If reconciliation is what this government wants, let’s get to work. Canada should not be using a national symbol to prove their effort, writes Melissa Mbarki in the National Post. Below is an excerpt from the article, which can be read in full here.
By Melissa Mbarki, November 2, 2021
It’s time for the flags on Parliament and other federal buildings to be raised. Lowering flags for Remembrance Day will honour our veterans, which would only be an empty gesture if the flags were already at half mast.
The flags were lowered May 30 after 215 unmarked graves were discovered at the former Kamloops Indian Residential School in British Columbia. Shortly after this finding, Cowessess First Nation found 751 unmarked graves in Saskatchewan. Then the federal government pledged $320 million to search all former residential schools for unmarked graves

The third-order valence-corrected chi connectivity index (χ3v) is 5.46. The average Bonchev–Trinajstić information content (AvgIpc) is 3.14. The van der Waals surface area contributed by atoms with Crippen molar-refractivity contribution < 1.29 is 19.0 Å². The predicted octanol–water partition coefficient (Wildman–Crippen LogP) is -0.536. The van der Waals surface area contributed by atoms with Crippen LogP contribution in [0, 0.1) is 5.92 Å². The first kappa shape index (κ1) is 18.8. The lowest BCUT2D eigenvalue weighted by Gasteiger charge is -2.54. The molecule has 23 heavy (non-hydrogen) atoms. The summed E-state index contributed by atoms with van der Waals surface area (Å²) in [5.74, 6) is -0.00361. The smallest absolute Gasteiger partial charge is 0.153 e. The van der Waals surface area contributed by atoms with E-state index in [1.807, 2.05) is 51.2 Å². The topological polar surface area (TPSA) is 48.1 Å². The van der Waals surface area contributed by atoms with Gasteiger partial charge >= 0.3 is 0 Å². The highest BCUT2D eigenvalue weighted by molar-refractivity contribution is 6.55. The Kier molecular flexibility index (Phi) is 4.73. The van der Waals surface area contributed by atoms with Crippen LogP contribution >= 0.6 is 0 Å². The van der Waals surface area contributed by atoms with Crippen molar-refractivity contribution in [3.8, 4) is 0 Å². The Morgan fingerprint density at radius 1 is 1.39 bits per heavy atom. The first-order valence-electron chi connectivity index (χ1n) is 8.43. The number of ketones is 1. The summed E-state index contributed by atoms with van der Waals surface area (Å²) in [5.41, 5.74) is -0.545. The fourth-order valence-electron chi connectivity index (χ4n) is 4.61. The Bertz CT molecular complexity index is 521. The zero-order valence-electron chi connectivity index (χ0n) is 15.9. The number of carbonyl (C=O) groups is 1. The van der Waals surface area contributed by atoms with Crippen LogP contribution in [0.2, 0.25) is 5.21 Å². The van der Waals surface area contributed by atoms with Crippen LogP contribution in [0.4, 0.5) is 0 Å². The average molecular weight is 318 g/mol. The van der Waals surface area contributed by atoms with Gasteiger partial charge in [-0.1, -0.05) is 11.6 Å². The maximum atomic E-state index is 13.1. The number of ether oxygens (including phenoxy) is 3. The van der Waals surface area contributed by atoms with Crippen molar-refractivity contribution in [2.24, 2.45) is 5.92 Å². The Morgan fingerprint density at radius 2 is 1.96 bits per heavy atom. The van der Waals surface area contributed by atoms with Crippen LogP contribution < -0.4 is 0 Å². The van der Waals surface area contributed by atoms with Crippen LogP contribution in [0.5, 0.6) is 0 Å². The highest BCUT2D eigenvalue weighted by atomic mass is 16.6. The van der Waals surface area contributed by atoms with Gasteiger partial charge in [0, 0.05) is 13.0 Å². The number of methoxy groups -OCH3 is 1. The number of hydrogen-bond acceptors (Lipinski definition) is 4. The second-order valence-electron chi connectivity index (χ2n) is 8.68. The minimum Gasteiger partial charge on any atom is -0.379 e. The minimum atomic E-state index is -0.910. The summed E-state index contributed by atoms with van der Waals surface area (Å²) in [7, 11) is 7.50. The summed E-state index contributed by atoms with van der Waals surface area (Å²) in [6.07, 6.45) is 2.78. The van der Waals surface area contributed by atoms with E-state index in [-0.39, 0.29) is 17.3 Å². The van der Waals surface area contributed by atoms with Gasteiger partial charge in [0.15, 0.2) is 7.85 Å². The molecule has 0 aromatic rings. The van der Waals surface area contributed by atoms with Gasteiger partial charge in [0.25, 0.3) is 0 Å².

These searches could take years if not decades to complete. We are now at November 1 with Remembrance Day only 10 days away. What is the protocol with keeping the flags lowered/raised?
I am a proud supporter of our veterans who have made the ultimate sacrifice for our country. In the last couple of years, Veterans Affairs Canada has experienced funding cuts and backlogs resulting in delays to benefits and services. This is completely unacceptable when veterans, like Indigenous people, face high suicide rates.
Who asked for the flags to be lowered indefinitely? Indigenous leaders have asked for the flags to be lowered on the September 30th National Day for Truth and Reconciliation. Having them lowered on this day makes sense. Having them lowered year round, does not.